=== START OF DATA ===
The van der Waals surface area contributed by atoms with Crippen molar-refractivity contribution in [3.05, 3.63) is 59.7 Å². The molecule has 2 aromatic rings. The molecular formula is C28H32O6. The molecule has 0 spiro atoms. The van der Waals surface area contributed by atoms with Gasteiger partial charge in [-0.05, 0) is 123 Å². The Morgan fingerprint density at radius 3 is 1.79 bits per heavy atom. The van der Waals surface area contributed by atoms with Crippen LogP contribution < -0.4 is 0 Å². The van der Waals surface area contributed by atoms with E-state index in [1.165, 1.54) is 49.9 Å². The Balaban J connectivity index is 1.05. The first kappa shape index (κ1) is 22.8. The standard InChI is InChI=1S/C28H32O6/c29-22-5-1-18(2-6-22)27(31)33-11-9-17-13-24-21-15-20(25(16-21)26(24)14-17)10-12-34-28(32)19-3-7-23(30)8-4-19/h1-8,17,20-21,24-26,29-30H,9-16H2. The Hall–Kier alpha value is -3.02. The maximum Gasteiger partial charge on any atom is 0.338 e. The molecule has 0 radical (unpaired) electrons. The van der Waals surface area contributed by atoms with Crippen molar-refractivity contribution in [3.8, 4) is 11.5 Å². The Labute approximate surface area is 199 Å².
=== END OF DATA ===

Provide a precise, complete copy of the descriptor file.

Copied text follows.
The van der Waals surface area contributed by atoms with Crippen molar-refractivity contribution in [3.05, 3.63) is 59.7 Å². The molecule has 2 aromatic rings. The molecular formula is C28H32O6. The molecule has 0 spiro atoms. The van der Waals surface area contributed by atoms with Gasteiger partial charge in [-0.05, 0) is 123 Å². The Morgan fingerprint density at radius 3 is 1.79 bits per heavy atom. The van der Waals surface area contributed by atoms with Crippen LogP contribution < -0.4 is 0 Å². The van der Waals surface area contributed by atoms with E-state index in [1.165, 1.54) is 49.9 Å². The Balaban J connectivity index is 1.05. The first kappa shape index (κ1) is 22.8. The standard InChI is InChI=1S/C28H32O6/c29-22-5-1-18(2-6-22)27(31)33-11-9-17-13-24-21-15-20(25(16-21)26(24)14-17)10-12-34-28(32)19-3-7-23(30)8-4-19/h1-8,17,20-21,24-26,29-30H,9-16H2. The Hall–Kier alpha value is -3.02. The maximum Gasteiger partial charge on any atom is 0.338 e. The molecule has 0 radical (unpaired) electrons. The van der Waals surface area contributed by atoms with Crippen molar-refractivity contribution in [3.8, 4) is 11.5 Å². The Labute approximate surface area is 199 Å².